Yazidi women enslaved by ISIS are being sold for as little as $10, according to an activist who has interviewed a number of those who have fled captivity.
Khider Domle told NBC news that women are often traded between militants a number of times, and used to demand ransom sums from their families. "Some are sold for weapons, or for just $10, or 10 cigarettes," he said.
A 23-year-old woman identified as Aveen (not her real name) told NBC news that she was abducted by ISIS fighters when her village in Iraq's Sinjar province was attacked in August 2014. Militants took girls as young as seven years old and held them in a school, from where they were taken to be raped and used as sex slaves.
Aveen escaped after nearly a year in captivity, and was beaten and raped numerous times.
Another Yazidi woman whose granddaughters are still being held by ISIS wept as she was interviewed. "I pray for this hell to end," she said.
It is thought that around 2,000 Yazidi women are currently being held captive by jihadists. Earlier this year the UN said that ISIS may have committed genocide against the minority group, a claim which was later backed up by the US Holocaust Memorial Museum.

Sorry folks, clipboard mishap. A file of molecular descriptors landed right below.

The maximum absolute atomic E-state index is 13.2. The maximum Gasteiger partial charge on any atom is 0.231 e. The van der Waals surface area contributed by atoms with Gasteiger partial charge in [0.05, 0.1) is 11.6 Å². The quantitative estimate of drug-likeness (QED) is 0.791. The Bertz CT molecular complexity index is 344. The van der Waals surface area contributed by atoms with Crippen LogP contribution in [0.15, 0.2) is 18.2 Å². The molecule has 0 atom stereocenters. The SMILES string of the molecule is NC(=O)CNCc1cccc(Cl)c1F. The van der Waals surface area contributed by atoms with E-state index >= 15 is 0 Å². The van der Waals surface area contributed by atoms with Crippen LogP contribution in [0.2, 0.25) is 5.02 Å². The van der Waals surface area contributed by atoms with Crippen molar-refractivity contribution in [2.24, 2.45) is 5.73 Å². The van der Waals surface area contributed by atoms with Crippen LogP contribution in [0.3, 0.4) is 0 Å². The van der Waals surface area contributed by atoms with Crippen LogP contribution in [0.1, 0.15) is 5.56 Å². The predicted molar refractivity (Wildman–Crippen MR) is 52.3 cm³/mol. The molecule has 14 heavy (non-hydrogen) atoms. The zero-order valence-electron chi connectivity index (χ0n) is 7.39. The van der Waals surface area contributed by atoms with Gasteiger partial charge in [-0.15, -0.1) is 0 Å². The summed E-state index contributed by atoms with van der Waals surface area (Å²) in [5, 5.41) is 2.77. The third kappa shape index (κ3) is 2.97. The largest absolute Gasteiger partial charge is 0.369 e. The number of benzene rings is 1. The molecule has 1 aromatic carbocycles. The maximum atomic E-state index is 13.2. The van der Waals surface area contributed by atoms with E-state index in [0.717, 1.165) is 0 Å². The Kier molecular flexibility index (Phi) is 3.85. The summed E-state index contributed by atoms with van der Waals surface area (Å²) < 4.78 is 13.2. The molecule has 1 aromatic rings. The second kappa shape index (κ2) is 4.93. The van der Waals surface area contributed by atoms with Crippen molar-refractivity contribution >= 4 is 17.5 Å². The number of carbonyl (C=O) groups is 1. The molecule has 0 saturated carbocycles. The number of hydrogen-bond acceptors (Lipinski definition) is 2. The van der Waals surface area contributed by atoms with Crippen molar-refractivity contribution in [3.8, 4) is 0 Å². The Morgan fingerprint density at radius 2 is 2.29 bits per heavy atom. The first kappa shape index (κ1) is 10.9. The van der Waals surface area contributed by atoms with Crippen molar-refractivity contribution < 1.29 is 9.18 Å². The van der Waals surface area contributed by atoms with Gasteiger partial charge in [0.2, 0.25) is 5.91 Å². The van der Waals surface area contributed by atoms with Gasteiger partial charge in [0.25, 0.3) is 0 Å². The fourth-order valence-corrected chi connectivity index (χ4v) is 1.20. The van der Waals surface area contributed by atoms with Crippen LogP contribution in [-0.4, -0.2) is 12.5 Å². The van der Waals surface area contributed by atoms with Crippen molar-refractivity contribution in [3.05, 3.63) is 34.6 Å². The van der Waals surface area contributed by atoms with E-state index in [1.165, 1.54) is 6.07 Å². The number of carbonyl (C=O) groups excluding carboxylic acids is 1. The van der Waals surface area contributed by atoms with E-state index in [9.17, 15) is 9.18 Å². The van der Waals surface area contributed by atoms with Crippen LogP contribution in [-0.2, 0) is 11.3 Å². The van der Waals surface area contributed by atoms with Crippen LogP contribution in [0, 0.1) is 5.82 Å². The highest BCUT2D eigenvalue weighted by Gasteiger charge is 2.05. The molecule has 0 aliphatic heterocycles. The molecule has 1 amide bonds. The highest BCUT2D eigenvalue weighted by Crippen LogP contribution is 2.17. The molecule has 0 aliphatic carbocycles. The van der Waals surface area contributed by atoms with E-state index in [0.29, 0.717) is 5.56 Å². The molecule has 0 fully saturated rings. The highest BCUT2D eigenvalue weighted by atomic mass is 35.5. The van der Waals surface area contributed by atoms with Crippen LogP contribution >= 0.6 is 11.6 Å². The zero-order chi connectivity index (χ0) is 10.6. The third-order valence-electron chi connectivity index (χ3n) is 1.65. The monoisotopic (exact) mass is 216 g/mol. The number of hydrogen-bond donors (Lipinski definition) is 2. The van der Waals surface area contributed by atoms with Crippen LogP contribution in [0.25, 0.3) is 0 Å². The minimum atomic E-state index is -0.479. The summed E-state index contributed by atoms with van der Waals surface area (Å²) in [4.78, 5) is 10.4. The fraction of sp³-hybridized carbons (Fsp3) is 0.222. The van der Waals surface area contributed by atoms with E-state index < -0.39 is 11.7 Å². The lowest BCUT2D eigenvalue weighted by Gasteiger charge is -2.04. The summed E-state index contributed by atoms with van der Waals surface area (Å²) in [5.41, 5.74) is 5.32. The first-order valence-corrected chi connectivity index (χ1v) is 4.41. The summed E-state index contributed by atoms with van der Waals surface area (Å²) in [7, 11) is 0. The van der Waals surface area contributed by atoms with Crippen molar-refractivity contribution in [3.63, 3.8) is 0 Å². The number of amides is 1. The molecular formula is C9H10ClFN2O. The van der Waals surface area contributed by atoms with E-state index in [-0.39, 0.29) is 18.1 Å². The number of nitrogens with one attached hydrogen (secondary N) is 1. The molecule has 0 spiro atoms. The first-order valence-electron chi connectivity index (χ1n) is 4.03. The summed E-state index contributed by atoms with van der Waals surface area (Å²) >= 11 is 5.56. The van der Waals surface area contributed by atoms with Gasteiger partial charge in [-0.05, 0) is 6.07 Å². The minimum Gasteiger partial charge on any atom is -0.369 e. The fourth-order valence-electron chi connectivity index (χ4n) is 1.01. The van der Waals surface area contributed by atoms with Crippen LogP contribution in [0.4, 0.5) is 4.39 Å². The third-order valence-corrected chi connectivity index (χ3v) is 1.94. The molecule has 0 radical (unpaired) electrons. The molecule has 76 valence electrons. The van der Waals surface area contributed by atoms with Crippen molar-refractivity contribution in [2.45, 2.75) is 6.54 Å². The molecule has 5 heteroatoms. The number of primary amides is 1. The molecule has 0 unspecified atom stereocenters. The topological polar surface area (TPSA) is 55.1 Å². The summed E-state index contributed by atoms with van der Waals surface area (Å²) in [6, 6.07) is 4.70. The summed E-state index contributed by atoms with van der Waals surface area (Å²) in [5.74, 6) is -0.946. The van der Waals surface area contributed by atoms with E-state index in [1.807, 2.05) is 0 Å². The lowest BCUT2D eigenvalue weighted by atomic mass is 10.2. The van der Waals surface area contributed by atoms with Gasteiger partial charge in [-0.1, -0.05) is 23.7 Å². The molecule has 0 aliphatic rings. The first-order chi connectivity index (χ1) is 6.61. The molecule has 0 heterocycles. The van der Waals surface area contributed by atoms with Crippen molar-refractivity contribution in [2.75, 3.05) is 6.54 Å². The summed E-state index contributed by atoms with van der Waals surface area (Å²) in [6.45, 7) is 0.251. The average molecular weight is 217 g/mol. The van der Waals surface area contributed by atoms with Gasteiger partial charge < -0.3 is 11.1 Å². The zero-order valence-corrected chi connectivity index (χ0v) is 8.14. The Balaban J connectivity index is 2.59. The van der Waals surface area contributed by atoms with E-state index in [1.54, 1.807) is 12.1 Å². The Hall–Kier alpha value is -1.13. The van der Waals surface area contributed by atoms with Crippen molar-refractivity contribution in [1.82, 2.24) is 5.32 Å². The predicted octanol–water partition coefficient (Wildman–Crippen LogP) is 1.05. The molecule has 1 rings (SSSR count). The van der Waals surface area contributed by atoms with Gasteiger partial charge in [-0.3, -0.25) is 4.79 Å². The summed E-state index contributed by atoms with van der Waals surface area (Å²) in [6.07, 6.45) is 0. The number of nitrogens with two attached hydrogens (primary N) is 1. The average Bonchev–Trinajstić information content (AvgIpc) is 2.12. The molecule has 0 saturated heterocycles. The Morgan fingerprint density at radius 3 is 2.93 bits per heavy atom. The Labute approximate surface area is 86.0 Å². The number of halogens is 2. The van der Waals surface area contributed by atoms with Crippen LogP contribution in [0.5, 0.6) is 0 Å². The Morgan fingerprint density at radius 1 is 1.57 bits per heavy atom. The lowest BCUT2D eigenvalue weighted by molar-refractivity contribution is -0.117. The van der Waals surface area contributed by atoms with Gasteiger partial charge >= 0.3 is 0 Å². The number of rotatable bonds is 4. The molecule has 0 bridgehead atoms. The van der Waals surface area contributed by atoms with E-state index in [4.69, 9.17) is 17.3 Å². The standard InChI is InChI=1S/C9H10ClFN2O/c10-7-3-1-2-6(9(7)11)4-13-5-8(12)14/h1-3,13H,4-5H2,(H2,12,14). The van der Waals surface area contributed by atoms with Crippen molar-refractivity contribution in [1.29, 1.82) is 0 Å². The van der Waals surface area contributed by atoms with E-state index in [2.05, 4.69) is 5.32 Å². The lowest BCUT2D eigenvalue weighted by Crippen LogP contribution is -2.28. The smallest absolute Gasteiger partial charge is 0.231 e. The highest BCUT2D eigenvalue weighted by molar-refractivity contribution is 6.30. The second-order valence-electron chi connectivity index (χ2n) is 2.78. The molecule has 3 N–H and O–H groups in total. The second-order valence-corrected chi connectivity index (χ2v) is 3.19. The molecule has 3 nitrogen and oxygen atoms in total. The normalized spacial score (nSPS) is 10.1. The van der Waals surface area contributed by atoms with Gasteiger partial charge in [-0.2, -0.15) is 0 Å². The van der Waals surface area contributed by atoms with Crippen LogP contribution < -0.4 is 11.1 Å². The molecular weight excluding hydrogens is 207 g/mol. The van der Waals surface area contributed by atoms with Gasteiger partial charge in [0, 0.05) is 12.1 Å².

Yazidism is an offshoot of Zoroastrianism, which blends ancient religious traditions with both Christianity and Islam. ISIS believes them to be "devil-worshippers".
Harrowing accounts of treatment at the hands of ISIS militants have emerged from women who have managed to escape. A 22-year-old Yazidi told CNN in October that she was raped by 12 militants while in captivity, who believed that a woman would become Muslim if she was raped by at least ten men.
ISIS last year issued guidelines specifying how its followers were to treat their female slaves.
Dated October/November 2014, the Q&A leaflet detailed exactly how they may buy, sell and abuse "unbelieving" women – thought to mean all those who are not Sunni Muslims.
It clarified that "It is permissible to have intercourse with the female slave who hasn't reached puberty if she is fit for intercourse," and any female slave who attempts to run away is to be "reprimanded in a way that deters others like her from escaping".
There are also concerns regarding the way that women who have fled ISIS captivity are able to integrate back into their home communities. An Amnesty International report this year found that they often face stigmatisation, and struggle to find husbands, reportedly leading some doctors to perform operations to reverse the loss of virginity.